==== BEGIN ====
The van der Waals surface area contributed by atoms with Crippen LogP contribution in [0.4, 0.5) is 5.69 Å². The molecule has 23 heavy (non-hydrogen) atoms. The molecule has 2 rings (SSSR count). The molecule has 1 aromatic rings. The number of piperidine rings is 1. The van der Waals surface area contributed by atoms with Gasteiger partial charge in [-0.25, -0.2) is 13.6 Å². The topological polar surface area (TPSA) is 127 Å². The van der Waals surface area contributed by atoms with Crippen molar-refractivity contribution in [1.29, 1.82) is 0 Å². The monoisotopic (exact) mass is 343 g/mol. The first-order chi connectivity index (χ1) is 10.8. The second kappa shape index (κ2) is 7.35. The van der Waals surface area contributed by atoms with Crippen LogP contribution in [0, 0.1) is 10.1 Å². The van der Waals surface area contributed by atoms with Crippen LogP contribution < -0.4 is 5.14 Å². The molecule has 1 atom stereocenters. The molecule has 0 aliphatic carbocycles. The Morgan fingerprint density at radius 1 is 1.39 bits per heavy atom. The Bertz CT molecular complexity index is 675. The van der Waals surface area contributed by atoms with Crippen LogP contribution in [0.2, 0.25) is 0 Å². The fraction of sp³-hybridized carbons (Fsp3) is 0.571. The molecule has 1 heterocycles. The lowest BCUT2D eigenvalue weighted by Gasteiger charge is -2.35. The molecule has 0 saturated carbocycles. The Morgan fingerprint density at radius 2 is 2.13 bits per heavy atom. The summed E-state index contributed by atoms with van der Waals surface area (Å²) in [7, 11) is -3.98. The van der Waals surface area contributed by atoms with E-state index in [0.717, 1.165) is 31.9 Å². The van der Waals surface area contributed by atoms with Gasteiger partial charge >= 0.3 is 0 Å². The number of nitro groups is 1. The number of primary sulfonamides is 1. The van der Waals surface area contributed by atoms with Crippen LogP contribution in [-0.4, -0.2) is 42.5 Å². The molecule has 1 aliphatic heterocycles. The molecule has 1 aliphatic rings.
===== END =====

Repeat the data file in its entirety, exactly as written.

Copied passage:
The van der Waals surface area contributed by atoms with Crippen LogP contribution in [0.4, 0.5) is 5.69 Å². The molecule has 23 heavy (non-hydrogen) atoms. The molecule has 2 rings (SSSR count). The molecule has 1 aromatic rings. The number of piperidine rings is 1. The van der Waals surface area contributed by atoms with Gasteiger partial charge in [-0.25, -0.2) is 13.6 Å². The topological polar surface area (TPSA) is 127 Å². The van der Waals surface area contributed by atoms with Crippen molar-refractivity contribution in [1.29, 1.82) is 0 Å². The monoisotopic (exact) mass is 343 g/mol. The first-order chi connectivity index (χ1) is 10.8. The second kappa shape index (κ2) is 7.35. The van der Waals surface area contributed by atoms with Crippen LogP contribution in [0, 0.1) is 10.1 Å². The van der Waals surface area contributed by atoms with Crippen LogP contribution < -0.4 is 5.14 Å². The molecule has 1 atom stereocenters. The molecule has 0 aliphatic carbocycles. The Morgan fingerprint density at radius 1 is 1.39 bits per heavy atom. The Bertz CT molecular complexity index is 675. The van der Waals surface area contributed by atoms with Crippen LogP contribution in [0.2, 0.25) is 0 Å². The fraction of sp³-hybridized carbons (Fsp3) is 0.571. The molecule has 1 heterocycles. The lowest BCUT2D eigenvalue weighted by Gasteiger charge is -2.35. The molecule has 0 saturated carbocycles. The Morgan fingerprint density at radius 2 is 2.13 bits per heavy atom. The summed E-state index contributed by atoms with van der Waals surface area (Å²) in [7, 11) is -3.98. The van der Waals surface area contributed by atoms with E-state index in [0.717, 1.165) is 31.9 Å². The van der Waals surface area contributed by atoms with Gasteiger partial charge >= 0.3 is 0 Å². The number of nitro groups is 1. The number of primary sulfonamides is 1. The van der Waals surface area contributed by atoms with Crippen LogP contribution in [-0.4, -0.2) is 42.5 Å². The molecule has 1 aliphatic heterocycles. The molecule has 1 aliphatic rings.